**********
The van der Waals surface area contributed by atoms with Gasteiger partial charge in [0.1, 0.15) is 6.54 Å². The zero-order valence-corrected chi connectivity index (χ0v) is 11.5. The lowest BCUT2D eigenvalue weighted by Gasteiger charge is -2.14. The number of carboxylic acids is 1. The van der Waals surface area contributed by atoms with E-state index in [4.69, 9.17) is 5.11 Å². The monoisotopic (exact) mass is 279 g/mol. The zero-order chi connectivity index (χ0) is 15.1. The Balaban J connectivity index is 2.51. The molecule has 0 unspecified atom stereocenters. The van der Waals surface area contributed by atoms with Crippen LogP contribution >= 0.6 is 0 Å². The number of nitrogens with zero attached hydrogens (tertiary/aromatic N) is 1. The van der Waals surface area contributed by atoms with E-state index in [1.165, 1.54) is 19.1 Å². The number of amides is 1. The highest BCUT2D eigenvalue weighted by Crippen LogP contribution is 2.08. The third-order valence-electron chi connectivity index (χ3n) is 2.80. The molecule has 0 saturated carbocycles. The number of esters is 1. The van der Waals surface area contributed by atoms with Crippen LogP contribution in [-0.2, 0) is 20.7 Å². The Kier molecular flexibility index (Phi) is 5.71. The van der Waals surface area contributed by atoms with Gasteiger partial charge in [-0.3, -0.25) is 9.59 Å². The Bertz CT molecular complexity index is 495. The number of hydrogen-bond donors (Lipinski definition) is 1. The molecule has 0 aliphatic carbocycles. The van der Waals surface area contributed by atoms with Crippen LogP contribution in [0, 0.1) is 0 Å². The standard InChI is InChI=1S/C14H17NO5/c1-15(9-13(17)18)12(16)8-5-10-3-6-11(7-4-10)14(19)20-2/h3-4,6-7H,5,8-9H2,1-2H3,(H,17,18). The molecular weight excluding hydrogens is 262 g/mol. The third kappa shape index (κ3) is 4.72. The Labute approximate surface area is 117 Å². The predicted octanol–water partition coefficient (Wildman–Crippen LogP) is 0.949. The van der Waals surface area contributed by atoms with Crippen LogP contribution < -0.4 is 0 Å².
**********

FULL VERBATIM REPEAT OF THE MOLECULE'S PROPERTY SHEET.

The van der Waals surface area contributed by atoms with Gasteiger partial charge in [0.1, 0.15) is 6.54 Å². The zero-order valence-corrected chi connectivity index (χ0v) is 11.5. The lowest BCUT2D eigenvalue weighted by Gasteiger charge is -2.14. The number of carboxylic acids is 1. The van der Waals surface area contributed by atoms with E-state index in [4.69, 9.17) is 5.11 Å². The monoisotopic (exact) mass is 279 g/mol. The zero-order chi connectivity index (χ0) is 15.1. The Balaban J connectivity index is 2.51. The molecule has 0 unspecified atom stereocenters. The van der Waals surface area contributed by atoms with Crippen LogP contribution >= 0.6 is 0 Å². The number of nitrogens with zero attached hydrogens (tertiary/aromatic N) is 1. The van der Waals surface area contributed by atoms with E-state index in [1.165, 1.54) is 19.1 Å². The number of amides is 1. The highest BCUT2D eigenvalue weighted by Crippen LogP contribution is 2.08. The third-order valence-electron chi connectivity index (χ3n) is 2.80. The molecule has 0 saturated carbocycles. The number of esters is 1. The van der Waals surface area contributed by atoms with Crippen LogP contribution in [-0.2, 0) is 20.7 Å². The Kier molecular flexibility index (Phi) is 5.71. The van der Waals surface area contributed by atoms with Gasteiger partial charge in [-0.3, -0.25) is 9.59 Å². The Bertz CT molecular complexity index is 495. The number of hydrogen-bond donors (Lipinski definition) is 1. The molecule has 0 aliphatic carbocycles. The van der Waals surface area contributed by atoms with Crippen LogP contribution in [0, 0.1) is 0 Å². The standard InChI is InChI=1S/C14H17NO5/c1-15(9-13(17)18)12(16)8-5-10-3-6-11(7-4-10)14(19)20-2/h3-4,6-7H,5,8-9H2,1-2H3,(H,17,18). The molecular weight excluding hydrogens is 262 g/mol. The third kappa shape index (κ3) is 4.72. The Labute approximate surface area is 117 Å². The predicted octanol–water partition coefficient (Wildman–Crippen LogP) is 0.949. The van der Waals surface area contributed by atoms with Crippen LogP contribution < -0.4 is 0 Å².